The Mississippi as seen from Ed Drager's tug boat is a river in retreat: a giant beached barge is stranded where the water dropped, with sand bars springing into view. The floating barge office where the tug boat captain reports for duty is tilted like a funhouse. One side now rests on the exposed shore. "I've never seen the river this low," Drager said. "It's weird."
The worst drought in half a century has brought water levels in the Mississippi close to historic lows and could shut down all shipping in a matter of weeks—unless Barack Obama takes extraordinary measures.
Without rain, water levels on the Mississippi are projected to reach historic lows this month, the national weather service said in its latest four-week forecast.
"All the ingredients for us getting to an all-time record low are certainly in place," said Mark Fuchs, a hydrologist at the National Oceanic and Atmospheric Administration (NOAA) in St. Louis. "I would be very surprised if we didn't set a record this winter."
The drought has already created a low-water choke point south of St. Louis, near the town of Thebes, where pinnacles of rock extend upwards from the river bottom making passage treacherous.
Tim McDonnell/Climate Desk
Shipping companies are hauling 15 barges at a time instead of a typical string of 25, because the bigger runs are too big for current operating conditions.
Barges are being sent off with lighter loads, making for more traffic, with more delays and backups. Stretches of the river are now reduced to one-way traffic. A long cold spell could make navigation even trickier: shallow, slow-moving water is more likely to get clogged up with ice.
Current projections suggest water levels could drop too low to send barges through Thebes before the new year—unless there is heavy rainfall.
Local television in St. Louis is already dispensing doom-laden warnings about rusting metal and hazardous materials exposed by the receding waters.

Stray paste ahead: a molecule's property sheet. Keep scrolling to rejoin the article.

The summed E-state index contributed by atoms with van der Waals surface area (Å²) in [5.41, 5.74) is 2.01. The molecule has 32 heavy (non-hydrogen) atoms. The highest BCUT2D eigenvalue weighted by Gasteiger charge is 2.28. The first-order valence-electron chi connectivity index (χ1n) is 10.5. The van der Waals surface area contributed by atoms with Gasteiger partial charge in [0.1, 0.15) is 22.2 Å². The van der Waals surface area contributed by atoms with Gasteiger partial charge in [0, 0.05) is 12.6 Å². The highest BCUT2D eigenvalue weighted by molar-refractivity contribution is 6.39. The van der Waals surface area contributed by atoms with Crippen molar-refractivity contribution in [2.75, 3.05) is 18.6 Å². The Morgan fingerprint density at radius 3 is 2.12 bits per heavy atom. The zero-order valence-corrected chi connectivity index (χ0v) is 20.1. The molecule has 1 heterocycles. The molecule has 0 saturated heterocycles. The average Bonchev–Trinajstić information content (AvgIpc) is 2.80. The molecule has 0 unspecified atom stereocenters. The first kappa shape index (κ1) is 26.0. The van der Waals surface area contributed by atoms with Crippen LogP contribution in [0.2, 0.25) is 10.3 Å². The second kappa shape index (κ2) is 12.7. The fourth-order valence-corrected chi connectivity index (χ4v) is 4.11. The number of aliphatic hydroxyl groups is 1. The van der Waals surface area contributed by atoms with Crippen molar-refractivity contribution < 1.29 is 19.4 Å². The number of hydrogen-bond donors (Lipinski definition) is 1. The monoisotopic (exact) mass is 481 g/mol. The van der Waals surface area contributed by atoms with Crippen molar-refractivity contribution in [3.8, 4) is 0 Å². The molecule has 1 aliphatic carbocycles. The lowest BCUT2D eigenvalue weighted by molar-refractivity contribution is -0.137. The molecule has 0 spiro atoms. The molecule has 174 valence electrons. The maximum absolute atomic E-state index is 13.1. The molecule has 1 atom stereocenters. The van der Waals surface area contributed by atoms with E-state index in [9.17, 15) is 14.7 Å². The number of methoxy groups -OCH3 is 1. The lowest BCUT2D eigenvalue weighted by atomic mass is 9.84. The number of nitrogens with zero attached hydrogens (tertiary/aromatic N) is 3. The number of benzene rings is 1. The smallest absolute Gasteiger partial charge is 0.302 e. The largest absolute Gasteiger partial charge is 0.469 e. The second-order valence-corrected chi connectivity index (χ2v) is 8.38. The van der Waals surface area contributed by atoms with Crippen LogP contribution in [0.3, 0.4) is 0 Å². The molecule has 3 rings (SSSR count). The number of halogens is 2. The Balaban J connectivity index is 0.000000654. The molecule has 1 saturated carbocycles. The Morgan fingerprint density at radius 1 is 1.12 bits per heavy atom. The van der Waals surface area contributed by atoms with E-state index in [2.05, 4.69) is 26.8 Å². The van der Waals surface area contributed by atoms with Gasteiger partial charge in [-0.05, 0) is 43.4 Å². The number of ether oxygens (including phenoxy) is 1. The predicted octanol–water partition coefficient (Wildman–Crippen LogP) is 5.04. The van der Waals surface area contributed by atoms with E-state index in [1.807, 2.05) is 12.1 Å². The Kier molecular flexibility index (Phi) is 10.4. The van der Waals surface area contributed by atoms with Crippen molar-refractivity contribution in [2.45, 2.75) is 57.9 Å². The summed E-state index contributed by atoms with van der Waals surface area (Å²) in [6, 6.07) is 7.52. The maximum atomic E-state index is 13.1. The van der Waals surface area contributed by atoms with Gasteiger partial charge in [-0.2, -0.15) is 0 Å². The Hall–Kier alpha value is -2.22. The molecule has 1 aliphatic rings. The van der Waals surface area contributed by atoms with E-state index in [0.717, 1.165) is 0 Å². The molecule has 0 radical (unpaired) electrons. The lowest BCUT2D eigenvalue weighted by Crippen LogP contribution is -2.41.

Shipping companies say the economic consequences of a shutdown on the Mississippi would be devastating. About $7 billion in vital commodities typically moves on the river at this time of year—including grain, coal, heating oil, and cement.
Cutting off the transport route would be a disaster that would resonate across the Midwest and beyond.
"There are so many issues at stake here," said George Foster, owner of JB Marine Services. "There is so much that moves on the river, not just coal and grain products, but you've got cement, steel for construction, chemicals for manufacturing plants, petroleum plants, heating oil. All those things move on the waterways, so if it shuts down you've got a huge stop of commerce."
Local companies which depend on the river to ship their goods are already talking about layoffs, if the Mississippi closes to navigation. Those were just the first casualties, Foster said. "It is going to affect the people at the grocery store, at the gas pump, with home construction, and so forth."
And it's going to fall especially hard on farmers, who took a heavy hit during the drought and who rely on the Mississippi to ship their grain to export markets.
Farmers in the area typically lost up to three-quarters of their corn and soy bean crops to this year's drought. Old-timers say it was the worst year they can remember.
"We have been through some dry times. In 1954, when my dad and grandfather farmed here, they pretty much had nothing because it was so dry," said Paul McCormick who farms with his son, Jack, in Ellis Grove, Illinois, south of St. Louis. "But I think this was a topper for me this year."
Now, however, farmers are facing the prospect of not being able to sell their grain at all because they can't get it to market. The farmers may also struggle to find other bulk items, such as fertilizer, that are typically shipped by barge.
"Most of the grain produced on our farm ends up bound for export," said Jack McCormick, who raises beef cattle and grain with his father. "It ends up going down the river. That is a very good market for us, and if you can't move it that means a lower price, or you have to figure out a different way to move it. It all ends up as a lower price for the farmers."
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